“It was an honour to win this medal for France and now I want to have this platform. I want to pay tribute and speak about disability, sport and life."
Cecile Hernandez-Cervellon went from a last-minute entry to securing a Paralympic medal before her final run at the Sochi 2014 Games this year.
The French snowboarder’s journey to Sochi was as surprising as it was sweet - a long and winding road that took her from BMX to SBX with stops in fashion, journalism, politics and public speaking.
Now, the silver medallist could be the cornerstone of her country's plans to expand its women's snowboard programme, depending on what comes out of next month's IPC meetings in Bonn, Germany.
"I'm just waiting to get organised and see what they do," said Christian Femy, Director of Snow Sport for the French Handisport Federation. "We'll use that to figure out what we're going to do and organise our team and her plans from there."
At Sochi 2014, Cervellon finished nearly 10 seconds (9.88) behind Bibian Mentel-Spee of the Netherlands, a result everyone expected. What few predicted was that the 39-year-old French snowboarder would win a silver medal and bump American Amy Purdy to third place, nor did they expect it to happen just months into her first IPCAS Snowboard World Cup season.
“I just took each moment and focused on myself,” Cervellon said. “I didn’t want to compare myself to anybody else. I was so happy for Bibian because she isn’t just a great rider, but a great person as well.”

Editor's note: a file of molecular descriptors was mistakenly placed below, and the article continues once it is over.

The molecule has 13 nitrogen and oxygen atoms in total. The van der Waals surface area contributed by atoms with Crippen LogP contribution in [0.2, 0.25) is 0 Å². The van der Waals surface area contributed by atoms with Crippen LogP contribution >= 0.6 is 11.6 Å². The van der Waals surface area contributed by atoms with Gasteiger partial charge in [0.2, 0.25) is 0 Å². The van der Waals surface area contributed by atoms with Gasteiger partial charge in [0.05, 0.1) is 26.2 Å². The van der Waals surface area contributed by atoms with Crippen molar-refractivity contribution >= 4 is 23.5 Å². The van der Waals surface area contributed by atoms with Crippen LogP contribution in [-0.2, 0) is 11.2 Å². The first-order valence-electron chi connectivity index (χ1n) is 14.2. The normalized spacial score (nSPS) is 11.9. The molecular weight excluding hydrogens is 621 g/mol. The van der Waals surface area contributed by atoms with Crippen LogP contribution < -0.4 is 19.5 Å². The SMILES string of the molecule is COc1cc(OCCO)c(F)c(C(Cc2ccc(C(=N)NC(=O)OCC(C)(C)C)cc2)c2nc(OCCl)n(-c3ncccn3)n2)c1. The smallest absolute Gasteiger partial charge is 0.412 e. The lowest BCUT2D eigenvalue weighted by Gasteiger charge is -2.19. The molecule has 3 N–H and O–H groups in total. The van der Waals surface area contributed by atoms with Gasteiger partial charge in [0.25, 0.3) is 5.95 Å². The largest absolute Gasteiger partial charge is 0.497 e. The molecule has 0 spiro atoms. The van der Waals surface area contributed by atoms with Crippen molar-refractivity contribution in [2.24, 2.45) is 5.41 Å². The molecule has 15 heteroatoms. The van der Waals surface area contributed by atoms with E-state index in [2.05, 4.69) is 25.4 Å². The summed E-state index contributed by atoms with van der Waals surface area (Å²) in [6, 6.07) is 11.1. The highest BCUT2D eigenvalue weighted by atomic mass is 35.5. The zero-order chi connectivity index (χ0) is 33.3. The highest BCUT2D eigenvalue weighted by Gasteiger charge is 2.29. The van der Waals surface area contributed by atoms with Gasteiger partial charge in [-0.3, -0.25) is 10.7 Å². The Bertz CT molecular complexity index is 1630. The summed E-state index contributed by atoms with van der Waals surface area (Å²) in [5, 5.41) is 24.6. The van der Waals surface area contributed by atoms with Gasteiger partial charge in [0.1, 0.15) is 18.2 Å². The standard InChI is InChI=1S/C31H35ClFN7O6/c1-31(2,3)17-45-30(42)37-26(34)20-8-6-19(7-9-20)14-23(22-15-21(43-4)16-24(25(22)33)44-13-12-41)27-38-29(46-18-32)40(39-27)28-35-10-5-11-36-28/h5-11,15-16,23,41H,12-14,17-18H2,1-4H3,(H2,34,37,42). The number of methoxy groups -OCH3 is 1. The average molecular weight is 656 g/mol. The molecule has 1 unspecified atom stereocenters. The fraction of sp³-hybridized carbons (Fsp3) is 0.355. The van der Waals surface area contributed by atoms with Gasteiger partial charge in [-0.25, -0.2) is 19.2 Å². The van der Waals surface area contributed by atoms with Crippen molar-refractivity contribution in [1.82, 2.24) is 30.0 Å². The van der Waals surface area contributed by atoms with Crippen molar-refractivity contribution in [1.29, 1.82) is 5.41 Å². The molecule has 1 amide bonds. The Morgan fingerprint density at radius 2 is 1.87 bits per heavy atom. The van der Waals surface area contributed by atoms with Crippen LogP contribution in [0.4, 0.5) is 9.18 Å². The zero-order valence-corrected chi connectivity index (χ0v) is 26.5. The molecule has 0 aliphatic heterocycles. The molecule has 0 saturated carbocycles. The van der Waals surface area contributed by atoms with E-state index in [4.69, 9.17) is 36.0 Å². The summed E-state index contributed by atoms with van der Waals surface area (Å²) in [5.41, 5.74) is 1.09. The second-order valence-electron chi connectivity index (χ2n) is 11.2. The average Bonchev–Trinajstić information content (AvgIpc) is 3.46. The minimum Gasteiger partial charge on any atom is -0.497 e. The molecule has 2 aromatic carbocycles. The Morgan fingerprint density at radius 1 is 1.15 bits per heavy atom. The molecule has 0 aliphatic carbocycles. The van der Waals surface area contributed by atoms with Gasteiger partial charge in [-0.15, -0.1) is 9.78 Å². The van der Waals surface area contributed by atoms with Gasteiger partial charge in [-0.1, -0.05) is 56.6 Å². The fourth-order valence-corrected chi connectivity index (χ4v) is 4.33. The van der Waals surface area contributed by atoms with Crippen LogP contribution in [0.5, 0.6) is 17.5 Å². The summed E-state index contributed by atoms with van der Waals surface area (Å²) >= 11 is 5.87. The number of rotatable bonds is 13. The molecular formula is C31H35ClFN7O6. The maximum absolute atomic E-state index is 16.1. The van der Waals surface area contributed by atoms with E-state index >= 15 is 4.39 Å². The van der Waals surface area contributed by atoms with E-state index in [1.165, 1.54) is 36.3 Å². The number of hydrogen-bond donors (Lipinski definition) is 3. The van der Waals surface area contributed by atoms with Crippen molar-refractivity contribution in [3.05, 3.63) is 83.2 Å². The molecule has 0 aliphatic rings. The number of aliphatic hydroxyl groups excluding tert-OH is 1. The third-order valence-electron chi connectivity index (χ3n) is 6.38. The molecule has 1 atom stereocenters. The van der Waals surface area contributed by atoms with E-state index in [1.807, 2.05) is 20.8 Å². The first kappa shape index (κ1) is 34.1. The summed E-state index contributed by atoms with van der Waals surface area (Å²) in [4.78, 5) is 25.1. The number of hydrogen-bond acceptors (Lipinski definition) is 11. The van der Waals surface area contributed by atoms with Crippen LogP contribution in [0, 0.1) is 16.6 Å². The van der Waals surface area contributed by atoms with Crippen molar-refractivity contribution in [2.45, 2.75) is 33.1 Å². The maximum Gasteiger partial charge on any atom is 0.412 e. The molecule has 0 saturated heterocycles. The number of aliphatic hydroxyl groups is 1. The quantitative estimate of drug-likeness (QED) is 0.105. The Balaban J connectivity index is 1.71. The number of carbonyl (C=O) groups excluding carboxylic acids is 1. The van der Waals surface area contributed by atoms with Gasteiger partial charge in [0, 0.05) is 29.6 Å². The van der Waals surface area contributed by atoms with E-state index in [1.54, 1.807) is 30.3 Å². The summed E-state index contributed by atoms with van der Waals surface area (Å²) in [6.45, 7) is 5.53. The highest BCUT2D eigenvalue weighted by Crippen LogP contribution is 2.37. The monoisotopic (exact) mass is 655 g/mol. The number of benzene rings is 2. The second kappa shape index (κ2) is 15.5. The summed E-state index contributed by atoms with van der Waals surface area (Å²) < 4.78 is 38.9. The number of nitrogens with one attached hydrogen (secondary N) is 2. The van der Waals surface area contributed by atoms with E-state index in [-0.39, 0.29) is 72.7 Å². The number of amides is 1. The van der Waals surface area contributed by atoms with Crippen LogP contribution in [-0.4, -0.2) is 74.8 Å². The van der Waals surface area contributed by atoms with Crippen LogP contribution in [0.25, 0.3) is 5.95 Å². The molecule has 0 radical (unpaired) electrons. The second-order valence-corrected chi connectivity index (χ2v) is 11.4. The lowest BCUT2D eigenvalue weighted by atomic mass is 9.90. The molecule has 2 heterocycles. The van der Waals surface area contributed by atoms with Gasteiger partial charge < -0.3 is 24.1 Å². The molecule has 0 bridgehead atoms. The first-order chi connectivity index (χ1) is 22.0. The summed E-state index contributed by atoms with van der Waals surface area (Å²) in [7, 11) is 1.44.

With an eye on 2018, the winner of four BMX World Championships may have an edge for the next Paralympic quadrennial. On the dirt, she was used to having her competition directly alongside while navigating the course.
Sochi’s para-snowboard competition was a time-trial format, but that will change due to new Paralympic disciplines designed to increase the sport's exposure with the public, mixing speed with strategy.
“I have the same feelings about snowboarding that I do with BMX. The turns and jumps are exciting. I love the fact that it has some danger to it,” Cervellon said. “You have to manage and organise the track well, especially when you know who is alongside you.”
After just starting to compete internationally in late 2013, two international events yielded a pair of fourth-place finishes for Hernandez-Cervellon.
After successfully petitioning for an additional spot in the first-ever Paralympic snowboard cross competition, Hernandez-Cervellon would make the sacrifice and give up her job as a journalist to pursue her athletic ambitions.
Cervellon had previously written a book, held political office and even created her own festival of extreme sports, a benchmark event known as FAST.
“I know it was probably a big surprise to be on the French national team, but for me being there wasn’t enough. My goal was to be on the podium and win a bronze medal, not necessarily the silver.”
That piece of Paralympic silver will offer her a new platform for her sport. Following Sochi, Hernandez-Cervellon has done countless TV and radio interviews and visited schools to spread her message of inspiration. She, like the rest of her Paralympic teammates, will meet with French President Francois Hollande in June.
“It was an honour to win this medal for France and now I want to have this platform,” she said “I want to pay tribute and speak about disability, sport and life."